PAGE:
what's the differences between "Overrides Sub OnError" and "Sub Page_Error" ?

Discussion in 'ASP .Net' started by Tee, Jul 9, 2004.

  1. Tee

    Tee Guest

    what's the differences between "Overrides Sub OnError" and "Sub Page_Error"
    ?
     
    Tee, Jul 9, 2004
    #1
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  2. Tee

    Derek Harmon Guest

    "Tee" <> wrote in message news:...
    > what's the differences between "Overrides Sub OnError" and "Sub Page_Error"


    Overrides Sub OnError is:

    1) faster.
    2) does not require you to write a Handles Page.Error or AddHandler AddressOf( Me.Page_Error).

    However, when overriding OnError, you must begin your Sub with:

    MyBase.OnError( eventArgs)

    Here's the low-down. The ASP.NET Framework will call your Page's (or any ControlTemplate's)
    OnError( ) method when an unhandled exception occurs. By default, the definition of OnError in
    your base class will go through all of the EventHandlers on the Page.Error event (i.e., if you added
    a Handles clause, AddHandler statement, or AutoEventWireup="True", your Page_Error sub would
    be called now).

    Since the Framework automatically calls OnError( ) at the appropriate time, and you have subclassed
    the Page (so you have access to override it, because it is Protected), why go through all the overhead
    of hooking up an event handler? That's why it's faster. But you must remember to call your base's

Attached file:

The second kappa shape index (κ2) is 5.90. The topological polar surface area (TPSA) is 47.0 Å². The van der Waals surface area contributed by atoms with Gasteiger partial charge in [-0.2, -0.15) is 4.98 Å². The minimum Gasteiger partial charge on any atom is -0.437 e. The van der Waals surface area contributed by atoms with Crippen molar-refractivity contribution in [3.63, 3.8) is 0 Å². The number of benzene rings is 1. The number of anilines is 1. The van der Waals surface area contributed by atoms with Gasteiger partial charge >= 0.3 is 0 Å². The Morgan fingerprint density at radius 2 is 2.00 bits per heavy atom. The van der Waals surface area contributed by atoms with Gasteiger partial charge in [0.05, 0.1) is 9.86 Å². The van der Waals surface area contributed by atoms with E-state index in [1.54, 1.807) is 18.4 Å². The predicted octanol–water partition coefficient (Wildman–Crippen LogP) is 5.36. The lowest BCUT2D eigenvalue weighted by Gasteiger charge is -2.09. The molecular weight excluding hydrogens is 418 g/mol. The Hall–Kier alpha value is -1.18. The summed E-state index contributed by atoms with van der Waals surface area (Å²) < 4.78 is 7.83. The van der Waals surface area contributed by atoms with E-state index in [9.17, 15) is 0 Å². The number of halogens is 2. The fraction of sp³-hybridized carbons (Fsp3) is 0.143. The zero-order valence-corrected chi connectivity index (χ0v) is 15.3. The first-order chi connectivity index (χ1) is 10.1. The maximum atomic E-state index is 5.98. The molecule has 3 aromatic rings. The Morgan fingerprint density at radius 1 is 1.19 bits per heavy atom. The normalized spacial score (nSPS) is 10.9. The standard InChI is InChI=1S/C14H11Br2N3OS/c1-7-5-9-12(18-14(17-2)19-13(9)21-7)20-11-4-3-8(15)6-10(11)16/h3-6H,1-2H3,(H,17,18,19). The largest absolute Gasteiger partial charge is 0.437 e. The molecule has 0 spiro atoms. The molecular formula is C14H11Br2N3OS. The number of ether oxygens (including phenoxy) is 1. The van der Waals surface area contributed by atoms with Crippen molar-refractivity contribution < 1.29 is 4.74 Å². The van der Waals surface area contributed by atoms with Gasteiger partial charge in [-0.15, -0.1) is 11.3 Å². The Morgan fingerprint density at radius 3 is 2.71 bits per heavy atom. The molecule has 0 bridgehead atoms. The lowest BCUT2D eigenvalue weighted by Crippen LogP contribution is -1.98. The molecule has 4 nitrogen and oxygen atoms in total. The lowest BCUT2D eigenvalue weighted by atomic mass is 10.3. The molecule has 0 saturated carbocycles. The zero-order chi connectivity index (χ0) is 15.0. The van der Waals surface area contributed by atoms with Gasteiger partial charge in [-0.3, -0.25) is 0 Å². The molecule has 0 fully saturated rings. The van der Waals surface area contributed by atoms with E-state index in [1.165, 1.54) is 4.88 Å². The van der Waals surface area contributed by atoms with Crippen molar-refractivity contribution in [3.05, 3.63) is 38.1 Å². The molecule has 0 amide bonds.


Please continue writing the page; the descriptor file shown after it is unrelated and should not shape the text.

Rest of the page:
OnError( ) if you do it this way, otherwise event handlers that have been hooked-up won't be fired.

    If your code lives outside of the web application's Page subclass, then you cannot override OnError( ),
    and the only way to tap the Page.Error event is to handle it via an AddHandler statement from within
    your external class.


    Derek Harmon
     
    Derek Harmon, Jul 9, 2004
    #2
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  3. Tee

    Tee Guest

    Very nice explanation, Thank you.


    "Derek Harmon" <> wrote in message
    news:#...
    > "Tee" <> wrote in message

    news:...
    > > what's the differences between "Overrides Sub OnError" and "Sub

    Page_Error"
    >
    > Overrides Sub OnError is:
    >
    > 1) faster.
    > 2) does not require you to write a Handles Page.Error or AddHandler

    AddressOf( Me.Page_Error).
    >
    > However, when overriding OnError, you must begin your Sub with:
    >
    > MyBase.OnError( eventArgs)
    >
    > Here's the low-down. The ASP.NET Framework will call your Page's (or any

    ControlTemplate's)
    > OnError( ) method when an unhandled exception occurs. By default, the

    definition of OnError in
    > your base class will go through all of the EventHandlers on the Page.Error

    event (i.e., if you added
    > a Handles clause, AddHandler statement, or AutoEventWireup="True", your

    Page_Error sub would
    > be called now).
    >
    > Since the Framework automatically calls OnError( ) at the appropriate

    time, and you have subclassed
    > the Page (so you have access to override it, because it is Protected), why

    go through all the overhead
    > of hooking up an event handler? That's why it's faster. But you must

    remember to call your base's
    > OnError( ) if you do it this way, otherwise event handlers that have been

    hooked-up won't be fired.
    >
    > If your code lives outside of the web application's Page subclass, then

    you cannot override OnError( ),
    > and the only way to tap the Page.Error event is to handle it via an

    AddHandler statement from within
    > your external class.
    >
    >
    > Derek Harmon
    >
    >
     
    Tee, Jul 9, 2004
    #3
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